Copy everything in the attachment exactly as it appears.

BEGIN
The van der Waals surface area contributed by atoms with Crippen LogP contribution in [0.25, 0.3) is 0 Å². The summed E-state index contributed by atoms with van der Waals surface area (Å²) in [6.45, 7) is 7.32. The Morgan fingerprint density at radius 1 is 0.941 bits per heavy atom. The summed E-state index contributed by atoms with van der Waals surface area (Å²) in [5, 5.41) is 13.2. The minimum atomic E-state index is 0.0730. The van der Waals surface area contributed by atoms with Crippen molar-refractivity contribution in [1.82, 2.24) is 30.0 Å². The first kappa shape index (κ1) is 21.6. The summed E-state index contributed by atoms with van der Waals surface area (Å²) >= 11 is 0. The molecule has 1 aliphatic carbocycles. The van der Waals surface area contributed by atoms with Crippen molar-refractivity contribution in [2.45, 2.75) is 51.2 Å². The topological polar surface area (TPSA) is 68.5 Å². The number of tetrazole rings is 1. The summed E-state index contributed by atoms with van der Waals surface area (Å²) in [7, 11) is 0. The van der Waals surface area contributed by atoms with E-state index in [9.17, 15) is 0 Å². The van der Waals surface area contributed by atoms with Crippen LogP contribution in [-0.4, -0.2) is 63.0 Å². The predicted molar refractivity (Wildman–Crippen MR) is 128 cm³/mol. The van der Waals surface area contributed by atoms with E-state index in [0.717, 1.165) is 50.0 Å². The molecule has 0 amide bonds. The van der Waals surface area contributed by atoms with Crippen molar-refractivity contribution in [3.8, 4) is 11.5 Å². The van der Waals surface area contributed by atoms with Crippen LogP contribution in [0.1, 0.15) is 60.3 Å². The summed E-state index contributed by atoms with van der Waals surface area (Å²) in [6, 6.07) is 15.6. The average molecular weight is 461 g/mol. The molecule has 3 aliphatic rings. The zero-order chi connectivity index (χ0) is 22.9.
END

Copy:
The van der Waals surface area contributed by atoms with Crippen LogP contribution in [0.25, 0.3) is 0 Å². The summed E-state index contributed by atoms with van der Waals surface area (Å²) in [6.45, 7) is 7.32. The Morgan fingerprint density at radius 1 is 0.941 bits per heavy atom. The summed E-state index contributed by atoms with van der Waals surface area (Å²) in [5, 5.41) is 13.2. The minimum atomic E-state index is 0.0730. The van der Waals surface area contributed by atoms with Crippen molar-refractivity contribution in [1.82, 2.24) is 30.0 Å². The first kappa shape index (κ1) is 21.6. The summed E-state index contributed by atoms with van der Waals surface area (Å²) >= 11 is 0. The molecule has 1 aliphatic carbocycles. The van der Waals surface area contributed by atoms with Crippen molar-refractivity contribution in [2.45, 2.75) is 51.2 Å². The topological polar surface area (TPSA) is 68.5 Å². The number of tetrazole rings is 1. The summed E-state index contributed by atoms with van der Waals surface area (Å²) in [7, 11) is 0. The van der Waals surface area contributed by atoms with E-state index in [9.17, 15) is 0 Å². The van der Waals surface area contributed by atoms with Crippen LogP contribution in [-0.4, -0.2) is 63.0 Å². The predicted molar refractivity (Wildman–Crippen MR) is 128 cm³/mol. The van der Waals surface area contributed by atoms with E-state index in [0.717, 1.165) is 50.0 Å². The molecule has 0 amide bonds. The van der Waals surface area contributed by atoms with Crippen molar-refractivity contribution in [3.8, 4) is 11.5 Å². The van der Waals surface area contributed by atoms with Crippen LogP contribution in [0.1, 0.15) is 60.3 Å². The summed E-state index contributed by atoms with van der Waals surface area (Å²) in [6, 6.07) is 15.6. The average molecular weight is 461 g/mol. The molecule has 3 aliphatic rings. The zero-order chi connectivity index (χ0) is 22.9.